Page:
When you have a place that combines distinct mountain culture with an urban-sized appetite for…
When I travel to the beach for vacation I look forward to spending time exploring small towns up and down the coast from where I am staying. Aside from the beach, these little towns are the main attraction providing unique traditions and memorable experiences to visitors of every age.
No matter whether you’re shopping for a seashell necklace or looking for the best salt water taffy, the beauty and history of these towns are remarkable:
Escape the crowds and enjoy the rustic serenity of Chincoteague Island. If you plan now, you can see the Annual Pony Swim (July 29, 2015). For 90 years, the Chincoteague Ponies have been starring in their own summer blockbuster as they swim across the channel between Assateague and Chincoteague Islands. You will love the quaint feel of this historic little beach town and it’s a short drive from all major cities in the mid-Atlantic area.
Anna Maria Island, Florida
This tiny barrier island proves that smaller is better when it comes to Florida beaches. If you like to avoid the crowds, catch a glimpse of a dolphin or manatee, dip your toes in perfect white sand, and spend your afternoons biking around town, then Anna Maria Island may become one of your favorite Florida beaches.
Cape May, New Jersey
While technically Cape May is on the Jersey Shore, it’s the opposite of what you would expect. This historic Victorian seaside gem is one of the most beautiful beach towns you can imagine with nearly 600 preserved Victorian buildings. Ride the trolley, search for Cape May Diamonds or stroll along the Washington Street Mall.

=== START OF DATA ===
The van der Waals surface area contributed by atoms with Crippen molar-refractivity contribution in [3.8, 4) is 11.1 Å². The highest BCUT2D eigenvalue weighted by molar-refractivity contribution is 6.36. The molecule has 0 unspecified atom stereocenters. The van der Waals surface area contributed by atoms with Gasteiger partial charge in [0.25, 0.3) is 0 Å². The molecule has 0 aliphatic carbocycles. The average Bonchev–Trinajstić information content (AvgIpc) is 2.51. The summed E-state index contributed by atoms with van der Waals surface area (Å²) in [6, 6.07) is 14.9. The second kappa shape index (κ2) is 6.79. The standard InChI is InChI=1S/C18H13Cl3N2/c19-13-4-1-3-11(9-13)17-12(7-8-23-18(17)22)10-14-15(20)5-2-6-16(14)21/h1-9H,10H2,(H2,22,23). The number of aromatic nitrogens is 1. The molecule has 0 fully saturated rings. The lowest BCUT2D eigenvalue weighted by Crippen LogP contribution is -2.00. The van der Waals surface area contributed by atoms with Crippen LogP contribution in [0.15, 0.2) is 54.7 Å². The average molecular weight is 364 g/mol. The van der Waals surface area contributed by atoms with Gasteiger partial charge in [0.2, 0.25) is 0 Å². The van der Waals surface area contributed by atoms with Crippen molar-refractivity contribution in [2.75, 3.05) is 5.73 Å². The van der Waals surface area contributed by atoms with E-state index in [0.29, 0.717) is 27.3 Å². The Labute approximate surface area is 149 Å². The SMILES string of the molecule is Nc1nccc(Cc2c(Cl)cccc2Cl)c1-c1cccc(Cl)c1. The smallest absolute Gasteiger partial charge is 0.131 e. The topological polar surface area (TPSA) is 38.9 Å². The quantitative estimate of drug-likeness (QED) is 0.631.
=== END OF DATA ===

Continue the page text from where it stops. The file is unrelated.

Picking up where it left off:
Duck, North Carolina
Along Route 12 in the northern Outer Banks sits a small, quiet and very charming beach town that you are sure to love. The perfect setting for a family vacation you can ride your back along the path, go kayaking in the sound, and enjoy the 7 miles of clean, pristine beaches. The shopping is incredible and you must try the donuts.
A classic old-school beach town, Chatham sits at the elbow of Cape Cod’s bent arm. With its unique “modern fishing town” personality, you’ll find it the perfect place to escape the crowds and relax. Be sure to visit Chatham Lighthouse Beach, it’s one of the best places to enjoy an afternoon and has to be one of the best beaches on the Cape.
Folly Beach, South Carolina
Located right outside of Charleston (about a 20 minute drive) is a charming little beach community called Folly Beach. Seems like the perfect place to unwind, eat some seafood, do a little paddle-boarding and relax and watch the waves tumble in. Spend the day hunting for beach treasures, fishing or kayaking and then head out for some fun on Center Street or live music at Loggerheads or the Sand Dollar.
Tybee Island, Georgia
If you drive roughly 20 miles east from Savannah, you’ll run into the wonderful white sandy beaches of Tybee Island. Known for its mesmerizing combination of natural marshes and Atlantic shoreline, you’ll be treated to a fantastic dolphin show along the water. There are historic forts, a great old lighthouse and museums to entertain you when you’re not at the beach or strolling around town.
When people think of Rehoboth, they think All-American classic. Located on the Delaware Shores, its ocean-front boardwalk, incredible beaches, 50-year-old amusement park, and saltwater taffy remind us of days gone by. The very popular (and major party scene) Dewey Beach is two miles south on Hwy 1. If you drive another 3 miles you can visit the Delaware Seashore Park, which is a preserved area that is both rustic and unbelievably beautiful.
Watch Hill, Rhode Island
I meet a lot of folks who have never heard of Watch Hill, Rhode Island. Its ample supply of Victorian era homes ranging from ocean-side mansions to prim cottages make it easy to imagine life before 24 hour news cycles and social media. The thought of spending some time there with my cell phone and laptop replaced with a book, sunscreen and a towel makes me very happy.